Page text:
MatchaI’ve been sitting on my front step since 6:40am—and it’s Sunday.

There are two reasons I might wake up early: 1) the anxiety over money, relationships, work is too much to bear, and I need to distract myself from the rumination my brain forces upon me by hauling my ass out of bed and doing something—anything, or 2) none of the aforementioned condition exists and I am enthusiastic about the day and all it has to offer—especially if I have a new project or idea.

On July 10th, a very sweet lady passed away who impacted my life more than she ever knew. I only met Julie once. In September 2015, she attended my very first women’s art retreat weekend. Her energy was bright and buoyant, colourful and calm, happy and healing. She and I felt a kinship right away, as I know she did with many other guests that weekend, as did I. Julie and I remained in touch, albeit with decreasing frequency as her health was ailing.

In one of our earliest communications, Julie said to me, “Joanne, you are a healer.”

That single statement has affected me daily ever since, though it didn’t come as a complete surprise. People have been drawn to me for support, advice, respite, and cheering up since I was a child. I make people feel welcome, relaxed, listened to, comfortable.

What was most profound about Julie saying it to me, was that she, in fact, was a healer. Julie was an art therapist and teacher, and helped hundreds process pain and hurt through art and creative play. In Julie telling me I am a healer, she was encouraging me to give myself permission to keep doing what I was doing, and what I have felt for years is my purpose here on Earth.

Yesterday, I was inspired by another artist—Thank you, Universe—by way of Pinterest. You know artists, always wincing in anticipation of peoples’ reactions when they answer questions of, “What do you do for a living?” with “I’m an artist.” You may not always see the wince, but oh, it’s there.

I watched a few of Belinda’s videos, and WHAMMY! She hit the nail on the head for me a bunch of times. She speaks of having jobs to secure income (I have three, at last count). She speaks of friends and family encouraging her to get a real job. She speaks of feeling a complete lack of inspiration when she needs it most—for a commission, or an event, or to sell something, already! And when inspiration fails to ignite, she speaks of beating herself up, feeling inadequate, like a failure, like a fraud, like anything but an artist.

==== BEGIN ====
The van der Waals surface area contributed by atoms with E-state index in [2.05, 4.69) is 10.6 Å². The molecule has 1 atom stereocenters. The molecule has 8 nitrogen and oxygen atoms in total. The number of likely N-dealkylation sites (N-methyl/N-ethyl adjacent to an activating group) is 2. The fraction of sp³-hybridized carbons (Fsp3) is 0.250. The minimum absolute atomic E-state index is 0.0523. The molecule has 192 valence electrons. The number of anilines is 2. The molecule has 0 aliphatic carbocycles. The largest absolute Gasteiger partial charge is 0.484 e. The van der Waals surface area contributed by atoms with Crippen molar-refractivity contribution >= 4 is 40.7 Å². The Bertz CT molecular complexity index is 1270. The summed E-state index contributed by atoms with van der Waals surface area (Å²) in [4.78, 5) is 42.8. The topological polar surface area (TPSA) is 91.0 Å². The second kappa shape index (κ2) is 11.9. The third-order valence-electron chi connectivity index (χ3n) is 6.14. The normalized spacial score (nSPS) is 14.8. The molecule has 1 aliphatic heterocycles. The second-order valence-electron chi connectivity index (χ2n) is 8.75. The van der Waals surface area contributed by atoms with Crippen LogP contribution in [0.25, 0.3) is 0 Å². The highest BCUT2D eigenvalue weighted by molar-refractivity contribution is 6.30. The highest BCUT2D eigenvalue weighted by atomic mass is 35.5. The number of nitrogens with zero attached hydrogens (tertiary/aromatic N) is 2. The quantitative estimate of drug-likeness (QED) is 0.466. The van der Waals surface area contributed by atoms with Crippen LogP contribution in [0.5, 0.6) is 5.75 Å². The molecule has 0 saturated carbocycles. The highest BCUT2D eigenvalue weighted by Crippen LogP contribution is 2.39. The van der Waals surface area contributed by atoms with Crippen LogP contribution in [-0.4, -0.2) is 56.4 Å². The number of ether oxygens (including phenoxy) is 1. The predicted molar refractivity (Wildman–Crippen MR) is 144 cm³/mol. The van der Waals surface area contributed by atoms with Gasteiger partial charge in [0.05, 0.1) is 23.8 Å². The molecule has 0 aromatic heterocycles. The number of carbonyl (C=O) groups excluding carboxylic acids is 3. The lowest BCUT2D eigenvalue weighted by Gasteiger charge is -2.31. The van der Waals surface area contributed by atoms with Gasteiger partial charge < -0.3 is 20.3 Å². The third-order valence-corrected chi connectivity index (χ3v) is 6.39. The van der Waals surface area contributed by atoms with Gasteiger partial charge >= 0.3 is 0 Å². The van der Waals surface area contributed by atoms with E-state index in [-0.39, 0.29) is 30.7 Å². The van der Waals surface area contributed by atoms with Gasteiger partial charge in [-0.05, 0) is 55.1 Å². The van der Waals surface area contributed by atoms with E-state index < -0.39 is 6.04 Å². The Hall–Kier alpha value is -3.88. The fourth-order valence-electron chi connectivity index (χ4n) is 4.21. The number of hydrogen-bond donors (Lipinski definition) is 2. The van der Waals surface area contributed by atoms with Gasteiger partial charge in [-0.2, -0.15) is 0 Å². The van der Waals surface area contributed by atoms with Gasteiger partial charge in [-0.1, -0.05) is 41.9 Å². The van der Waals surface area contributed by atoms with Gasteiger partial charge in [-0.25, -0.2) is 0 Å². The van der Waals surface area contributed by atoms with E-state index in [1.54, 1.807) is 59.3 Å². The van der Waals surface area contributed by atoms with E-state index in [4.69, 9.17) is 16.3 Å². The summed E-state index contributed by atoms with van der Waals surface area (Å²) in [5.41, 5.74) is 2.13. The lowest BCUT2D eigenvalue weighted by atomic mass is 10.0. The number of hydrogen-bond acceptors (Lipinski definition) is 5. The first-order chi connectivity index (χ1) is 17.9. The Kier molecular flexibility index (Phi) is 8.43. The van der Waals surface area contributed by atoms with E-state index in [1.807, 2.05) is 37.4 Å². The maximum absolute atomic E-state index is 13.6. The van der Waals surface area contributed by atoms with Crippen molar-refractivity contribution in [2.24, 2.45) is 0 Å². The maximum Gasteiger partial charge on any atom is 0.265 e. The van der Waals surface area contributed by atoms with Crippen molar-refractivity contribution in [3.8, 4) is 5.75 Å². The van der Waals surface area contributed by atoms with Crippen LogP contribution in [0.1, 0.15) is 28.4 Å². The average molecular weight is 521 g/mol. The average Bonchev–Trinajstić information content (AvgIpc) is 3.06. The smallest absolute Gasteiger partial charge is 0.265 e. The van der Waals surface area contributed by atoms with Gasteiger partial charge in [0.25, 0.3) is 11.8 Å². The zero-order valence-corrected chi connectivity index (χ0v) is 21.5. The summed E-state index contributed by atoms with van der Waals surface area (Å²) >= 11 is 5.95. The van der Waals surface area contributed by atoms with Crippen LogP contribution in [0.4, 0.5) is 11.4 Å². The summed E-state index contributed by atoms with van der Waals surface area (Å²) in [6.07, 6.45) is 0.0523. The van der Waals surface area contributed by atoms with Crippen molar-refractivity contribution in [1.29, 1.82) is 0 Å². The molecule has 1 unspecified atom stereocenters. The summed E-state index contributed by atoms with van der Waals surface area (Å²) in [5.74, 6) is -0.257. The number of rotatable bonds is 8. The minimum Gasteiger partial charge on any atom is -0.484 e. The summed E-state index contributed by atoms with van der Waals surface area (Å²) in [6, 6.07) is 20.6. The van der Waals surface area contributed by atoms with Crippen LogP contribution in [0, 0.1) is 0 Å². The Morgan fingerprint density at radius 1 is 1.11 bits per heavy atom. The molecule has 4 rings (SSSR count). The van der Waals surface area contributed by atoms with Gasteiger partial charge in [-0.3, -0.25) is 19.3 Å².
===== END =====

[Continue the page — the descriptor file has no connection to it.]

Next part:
Belinda also speaks about healing though art, and she offers clients the space, time, and freedom to do so without judgement or fear.

It can cause such inner turmoil for us artists and creative healers. We often struggle to do for ourselves what we are meant to do for others. In my experience, it is in precisely those moments when I know I am affecting someone’s life, that I too heal. Seeing women around my studio table lighting up, and being inspired by my teachings, my experience, my story—heals me. It heals the wound that works so hard to convince me I’m not good enough.

Well, that’s garbage.

I am plenty good enough. Thank you, Julie and Belinda, for reminding me of that.

In the days ahead, I will be reworking and rewording my website to focus more on the healing powers of creative play, and the ways in which I will inspire joyful living though creative play. I will be more raw, more vulnerable, more forgiving, more open, more free.

Here I sit on my front step. The mid-Summer sun is warming my skin, even at this early hour. I’m sweating in all of my nooks and crannies, and am kinda wishing I had a Mojito instead of this Matcha.

I am inspired. This is why I was awake so early today.